Researchers from Stanford University has invented a battery that shuts down on its own before it even overheats. After some time, it restarts when the temperature drops down.
The latest breakthrough in technology addresses the fire issues in devices today which are caused by overheating batteries. With the new discovery, banning and recalling products like hoverboards and computers due to fire incidents can be avoided.
Battery-powered devices with lithium-ion batteries usually catch fire because activities like overcharging, puncturing and shorting generates heat. The electrolyte can then explode if the temperature continues to rise until it reaches 150 degrees Celsius, as reported by Stanford News.
Zhenan Bao, a professor of chemical engineering at Stanford, together with her colleagues have specially designed the improved lithium-ion battery so that explosions and fires will be prevented. According to the official online publication of the university, the researchers used a unique technique different from what are usually used by inventors.
“People have tried different strategies to solve the problem of accidental fires in lithium-ion batteries. We’ve designed the first battery that can be shut down and revived over repeated heating and cooling cycles without compromising performance,” the professor stated.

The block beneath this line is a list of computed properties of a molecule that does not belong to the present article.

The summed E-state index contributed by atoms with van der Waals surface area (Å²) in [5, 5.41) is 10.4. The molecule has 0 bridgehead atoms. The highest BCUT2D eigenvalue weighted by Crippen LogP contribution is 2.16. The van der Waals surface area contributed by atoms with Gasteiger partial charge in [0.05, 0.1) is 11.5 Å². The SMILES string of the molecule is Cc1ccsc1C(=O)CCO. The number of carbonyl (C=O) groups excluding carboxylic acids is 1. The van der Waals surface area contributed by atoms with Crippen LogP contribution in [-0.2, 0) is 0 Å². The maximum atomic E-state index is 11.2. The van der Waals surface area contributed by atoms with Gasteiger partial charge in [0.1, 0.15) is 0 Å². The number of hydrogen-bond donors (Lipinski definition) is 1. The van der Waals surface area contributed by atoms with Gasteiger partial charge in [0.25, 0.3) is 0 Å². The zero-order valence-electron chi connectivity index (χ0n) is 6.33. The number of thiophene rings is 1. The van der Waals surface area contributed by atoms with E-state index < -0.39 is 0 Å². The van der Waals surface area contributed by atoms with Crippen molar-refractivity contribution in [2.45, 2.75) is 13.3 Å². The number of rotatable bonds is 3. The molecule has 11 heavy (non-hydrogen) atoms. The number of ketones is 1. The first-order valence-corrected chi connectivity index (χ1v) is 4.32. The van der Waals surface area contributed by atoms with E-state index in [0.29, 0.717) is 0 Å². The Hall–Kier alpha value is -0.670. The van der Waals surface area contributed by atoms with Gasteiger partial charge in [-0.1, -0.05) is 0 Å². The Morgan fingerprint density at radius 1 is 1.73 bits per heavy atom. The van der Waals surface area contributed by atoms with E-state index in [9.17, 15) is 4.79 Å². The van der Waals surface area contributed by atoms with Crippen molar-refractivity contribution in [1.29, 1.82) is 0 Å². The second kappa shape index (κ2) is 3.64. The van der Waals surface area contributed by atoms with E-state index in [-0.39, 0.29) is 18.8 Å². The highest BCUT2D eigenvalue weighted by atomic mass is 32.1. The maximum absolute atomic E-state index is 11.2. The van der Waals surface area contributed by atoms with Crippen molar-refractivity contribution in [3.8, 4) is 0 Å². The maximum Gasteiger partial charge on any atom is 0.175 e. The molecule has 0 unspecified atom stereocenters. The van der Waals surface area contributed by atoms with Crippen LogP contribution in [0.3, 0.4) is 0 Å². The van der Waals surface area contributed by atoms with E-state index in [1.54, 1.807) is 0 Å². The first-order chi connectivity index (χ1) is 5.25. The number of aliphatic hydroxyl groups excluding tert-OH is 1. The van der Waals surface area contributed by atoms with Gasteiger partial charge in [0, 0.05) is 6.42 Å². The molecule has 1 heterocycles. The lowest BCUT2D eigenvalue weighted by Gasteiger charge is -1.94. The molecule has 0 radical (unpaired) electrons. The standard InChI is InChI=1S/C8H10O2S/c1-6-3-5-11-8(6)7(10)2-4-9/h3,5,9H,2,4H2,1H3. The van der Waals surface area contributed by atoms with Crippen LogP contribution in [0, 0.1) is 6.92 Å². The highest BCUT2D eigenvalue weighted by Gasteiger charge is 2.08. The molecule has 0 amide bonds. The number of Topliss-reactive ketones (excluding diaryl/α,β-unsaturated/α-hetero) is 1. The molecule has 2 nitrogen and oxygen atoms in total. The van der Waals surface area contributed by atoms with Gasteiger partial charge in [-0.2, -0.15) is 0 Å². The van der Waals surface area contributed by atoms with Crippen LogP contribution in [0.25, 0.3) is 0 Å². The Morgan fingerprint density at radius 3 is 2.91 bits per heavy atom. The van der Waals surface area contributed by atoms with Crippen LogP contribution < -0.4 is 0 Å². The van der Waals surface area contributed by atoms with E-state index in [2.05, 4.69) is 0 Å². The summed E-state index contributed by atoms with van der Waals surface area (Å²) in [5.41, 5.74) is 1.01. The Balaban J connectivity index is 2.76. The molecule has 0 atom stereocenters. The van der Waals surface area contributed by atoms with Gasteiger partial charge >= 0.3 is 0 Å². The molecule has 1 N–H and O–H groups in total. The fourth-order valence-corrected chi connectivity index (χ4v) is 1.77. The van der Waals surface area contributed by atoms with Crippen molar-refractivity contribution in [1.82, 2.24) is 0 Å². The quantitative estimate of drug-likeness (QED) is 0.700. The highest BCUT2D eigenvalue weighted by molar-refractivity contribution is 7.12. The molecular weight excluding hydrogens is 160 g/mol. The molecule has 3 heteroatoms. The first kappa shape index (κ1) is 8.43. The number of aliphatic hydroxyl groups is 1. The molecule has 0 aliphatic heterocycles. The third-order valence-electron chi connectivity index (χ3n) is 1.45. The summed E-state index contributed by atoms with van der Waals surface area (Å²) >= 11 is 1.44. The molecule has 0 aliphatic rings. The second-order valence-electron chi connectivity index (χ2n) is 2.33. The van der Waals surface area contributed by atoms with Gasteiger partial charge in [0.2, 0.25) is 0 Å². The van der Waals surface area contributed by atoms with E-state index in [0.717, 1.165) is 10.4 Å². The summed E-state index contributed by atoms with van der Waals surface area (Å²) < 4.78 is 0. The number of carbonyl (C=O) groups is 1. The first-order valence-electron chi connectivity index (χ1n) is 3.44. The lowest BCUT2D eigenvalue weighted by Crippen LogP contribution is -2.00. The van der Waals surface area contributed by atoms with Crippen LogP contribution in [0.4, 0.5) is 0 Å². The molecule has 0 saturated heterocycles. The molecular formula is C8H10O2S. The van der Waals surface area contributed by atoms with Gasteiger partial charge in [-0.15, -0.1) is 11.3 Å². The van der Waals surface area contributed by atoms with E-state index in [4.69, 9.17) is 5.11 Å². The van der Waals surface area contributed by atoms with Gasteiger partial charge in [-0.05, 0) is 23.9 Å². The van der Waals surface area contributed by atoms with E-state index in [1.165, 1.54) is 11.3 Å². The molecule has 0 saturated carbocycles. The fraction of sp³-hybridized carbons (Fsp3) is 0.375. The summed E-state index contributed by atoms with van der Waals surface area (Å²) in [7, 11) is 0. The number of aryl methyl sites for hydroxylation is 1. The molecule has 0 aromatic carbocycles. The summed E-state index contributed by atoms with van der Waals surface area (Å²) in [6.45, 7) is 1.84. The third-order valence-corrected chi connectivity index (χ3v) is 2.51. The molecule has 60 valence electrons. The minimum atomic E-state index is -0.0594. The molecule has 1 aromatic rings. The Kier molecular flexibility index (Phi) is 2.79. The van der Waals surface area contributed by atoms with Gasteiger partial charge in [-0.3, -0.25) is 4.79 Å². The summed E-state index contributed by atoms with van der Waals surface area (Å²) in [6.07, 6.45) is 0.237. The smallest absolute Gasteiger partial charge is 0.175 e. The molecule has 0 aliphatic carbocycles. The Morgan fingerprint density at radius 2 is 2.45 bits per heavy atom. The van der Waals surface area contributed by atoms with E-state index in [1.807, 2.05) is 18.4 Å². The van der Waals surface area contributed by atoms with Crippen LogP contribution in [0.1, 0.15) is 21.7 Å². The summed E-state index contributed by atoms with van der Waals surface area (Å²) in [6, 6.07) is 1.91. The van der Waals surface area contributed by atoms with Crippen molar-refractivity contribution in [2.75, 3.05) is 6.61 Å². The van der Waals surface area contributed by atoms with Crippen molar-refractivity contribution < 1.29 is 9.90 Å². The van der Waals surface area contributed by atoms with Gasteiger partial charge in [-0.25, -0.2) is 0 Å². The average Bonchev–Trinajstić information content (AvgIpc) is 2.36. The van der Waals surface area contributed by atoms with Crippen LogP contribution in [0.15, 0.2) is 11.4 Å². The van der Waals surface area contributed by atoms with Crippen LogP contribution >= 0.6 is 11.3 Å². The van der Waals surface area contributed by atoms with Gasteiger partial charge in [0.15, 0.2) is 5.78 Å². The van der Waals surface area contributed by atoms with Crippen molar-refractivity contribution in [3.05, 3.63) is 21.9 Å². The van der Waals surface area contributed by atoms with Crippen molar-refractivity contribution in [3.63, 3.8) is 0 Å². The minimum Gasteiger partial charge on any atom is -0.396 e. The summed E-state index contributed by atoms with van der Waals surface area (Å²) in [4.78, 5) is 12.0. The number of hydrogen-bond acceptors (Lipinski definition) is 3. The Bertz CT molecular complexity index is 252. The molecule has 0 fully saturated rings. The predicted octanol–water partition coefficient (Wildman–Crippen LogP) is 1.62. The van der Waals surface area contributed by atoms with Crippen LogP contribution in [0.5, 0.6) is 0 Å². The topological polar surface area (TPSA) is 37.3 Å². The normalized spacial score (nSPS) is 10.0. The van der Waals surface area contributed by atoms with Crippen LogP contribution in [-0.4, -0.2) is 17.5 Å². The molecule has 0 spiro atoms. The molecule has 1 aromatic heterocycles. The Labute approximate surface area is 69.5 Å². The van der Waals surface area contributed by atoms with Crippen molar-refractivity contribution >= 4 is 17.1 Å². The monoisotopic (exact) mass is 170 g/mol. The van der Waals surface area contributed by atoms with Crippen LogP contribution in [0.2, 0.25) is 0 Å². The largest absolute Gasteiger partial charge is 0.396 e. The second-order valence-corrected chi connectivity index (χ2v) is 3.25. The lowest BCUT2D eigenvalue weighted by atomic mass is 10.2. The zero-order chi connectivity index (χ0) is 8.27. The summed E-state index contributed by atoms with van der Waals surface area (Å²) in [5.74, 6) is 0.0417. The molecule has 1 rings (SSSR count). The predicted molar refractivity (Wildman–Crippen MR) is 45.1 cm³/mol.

The team used nanotechnology in their latest invention. They coated the spiky nickel particles with a thin layer of carbon called graphene and embedded it in a thin polyethylene film. The researchers then applied heat to the battery and observed that the film expanded, shutting it down due to the separation of spiky particles. After cooling down, the battery restarted.
Unlike other techniques, the new discovery can provide enough warning to the users to avoid fire accidents. The team added that the temperature in which the battery shuts down can be set lower depending on the materials used. In this way, risks will be minimized.
The researchers claim that the aforementioned strategy is fast, safer and more reliable. The study is now published in the Nature Energy journal.